Texting, smoking while trick-or-treating frowned upon
Halloween will be here in a few days, which means hordes of little cutie pies will darken your door in search of candy. Oh, and there will no doubt be a few "kids" showing up with 5 o'clock shadows.
On more than one occasion over the years, The Wife and I (with both Tax Deductions in tow) have helped hand out candy at a friend's house in a busy neighborhood. For the most part this has been a great experience, although there's always a couple of goofs who sour the experience a bit.
Last year a guy who looked to be 18 walked up to my then 7-year-old Tax Deduction and held out a plastic Walmart bag without saying a word.
"You didn't say 'trick or treat', you're not a kid and you're not wearing a costume," TD#2 said. "Trick-or-treating is for little kids."
This guy wasn't even transporting kids. He was just a dude in a truck trying to score free Snickers.
Later on, a group of kids accompanied by their older brothers and sisters made their way up the driveway. The little kids in the group were as sweet and polite as they could be, while their older siblings had obviously missed more than a few of Emily Posts columns - particularly the one about smoking a cigarette while trick-or-treating.
That's right - a group of teenage boys and girls were asking for candy with lit cigarettes in their mouths.
"You may want to try the doctor's house at the end of the block," I said. "I hear he's passing out Nicorette this year."
Another Halloween favorite is the haunted house, but movies have gotten so gory over the last few years it's nearly impossible to scare anyone. With this in mind, I'd like to recommend my friend Kevin Morgan's "Adult-Themed House of Horrors".
"Some people were against the idea of an adult-themed haunted house," Morgan said. "But there's nothing here that adults don't deal with on a daily basis. We have the frightening 'Tunnel of Taxes', the ghastly 'Hall of Mortgages', the blood-curdling 'Audit Room' and the terrifying 'Radio That Plays Only Wagon Wheel 24/7' The way I see it, our haunted house is educational."
Morgan's Adult-Themed Haunted House is popular but is not without its detractors.
"We took our son Michael to Mr. Morgan's adult haunted house 23 years ago," said Camille Gagliano of Kinston. "He was handling it like a brave little boy until he made it to the mortgage room. He hasn't been quite right since then and to this day he's scared to leave home."
Now aged 45 and working as a telemarketer from his childhood room at his parent's house, Michael Gagliano leads a simple yet sheltered life.
"We can't even get him to check the mailbox," Camille Gagliano said. "He's afraid we won't let him back in the house."
During my prime trick-or-treating years from the ages of 3 to 27, Halloween costumes came in what looked like a Krispy Kreme doughnut box containing a plastic Superman outfit with a cape and mask. The outfit and cape were made of a plastic so toxic there was a warning on the box about leaving the windows in the car rolled down while trick-or-treating. The mask smelled like antique formaldehyde and was strapped to your face with a rubber band tight enough to cut diamonds.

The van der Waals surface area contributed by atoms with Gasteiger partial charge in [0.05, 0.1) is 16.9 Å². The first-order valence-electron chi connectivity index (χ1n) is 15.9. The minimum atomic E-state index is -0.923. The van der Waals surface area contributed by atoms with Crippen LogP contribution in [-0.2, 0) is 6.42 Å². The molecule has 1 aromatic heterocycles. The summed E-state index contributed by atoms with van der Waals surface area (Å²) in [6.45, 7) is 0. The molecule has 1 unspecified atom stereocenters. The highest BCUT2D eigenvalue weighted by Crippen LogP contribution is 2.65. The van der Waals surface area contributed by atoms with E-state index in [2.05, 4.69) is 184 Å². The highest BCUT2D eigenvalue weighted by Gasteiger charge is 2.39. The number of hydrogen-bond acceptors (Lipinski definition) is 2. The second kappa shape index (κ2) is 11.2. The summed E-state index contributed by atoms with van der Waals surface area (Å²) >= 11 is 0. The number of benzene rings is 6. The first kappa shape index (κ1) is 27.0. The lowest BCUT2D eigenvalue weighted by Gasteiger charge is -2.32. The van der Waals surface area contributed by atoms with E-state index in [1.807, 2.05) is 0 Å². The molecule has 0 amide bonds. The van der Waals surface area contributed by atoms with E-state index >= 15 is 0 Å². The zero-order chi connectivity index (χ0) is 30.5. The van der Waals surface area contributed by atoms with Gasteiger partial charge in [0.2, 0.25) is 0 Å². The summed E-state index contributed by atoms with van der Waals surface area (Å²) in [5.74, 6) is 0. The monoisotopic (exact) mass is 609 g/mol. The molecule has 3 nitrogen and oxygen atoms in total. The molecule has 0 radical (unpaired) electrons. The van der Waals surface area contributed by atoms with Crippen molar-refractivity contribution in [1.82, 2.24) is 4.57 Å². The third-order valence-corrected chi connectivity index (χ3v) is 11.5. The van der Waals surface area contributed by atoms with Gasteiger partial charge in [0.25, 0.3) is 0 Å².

Did I mention the costumes were flammable?
One Halloween a nice lady dropped a candy bar in my bag while puffing on a Newport. A stray ember from her cigarette landed on my Superman outfit and within three seconds it was transformed into a Human Torch outfit. The lady pushed me to the ground to put the fire out, but since she was still smoking the cigarette the fire kept flaring back up. I had to finish trick-or-treating that night wearing the woman’s Avon Sales Rep of the Year windbreaker.
The day after Halloween I’d hear the other kids at school talking about the dozens of pounds of candy they’d accumulated the night before. Growing up in a rural area it was pretty tough for me to rack up impressive numbers because there were a couple of miles between most of the houses in our neighborhood. Sometimes the trip between houses was so long we’d have to dip into my candy supply to have enough energy to make it the next house.
Rural trick-or-treating is also different in that you’re not always going to receive store-bought candy. For every Twix or Zero bar, there’d be a sweet potato, a bag of cornbread and in one case a fresh sausage biscuit. My parents said they routinely received collards when they were trick-or-treating.
It’s fun to scare people, and this year many houses will be booby-trapped with expensive displays designed to scare the breakfast right out of your children. Back when I was trick-or-treating in the Bucklesberry community, no one needed expensive special effects to scare people up a tree. The scariest thing I ever saw at Halloween - and it’s still tough to talk about - was the time someone offered my parent’s a glass of unsweetened tea. I had nightmares about it for years and to this day carry two packs of sugar in my shirt pocket as a precaution.
This year TD#1 will be dressing up as Audrey Hepburn while TD#2 wants to be a witch, albeit a fancy one who wears pink and enough jewelry to knock Mr. T over. I’m trying to talk The Wife into going as Wonder Woman.
As for myself, I’ve narrowed it down to either Johnny Depp or George Clooney - you know, something easy that won't require much prep time.
I hope you all have fun out there this year, but please don't text while you're asking someone for candy. It's just rude.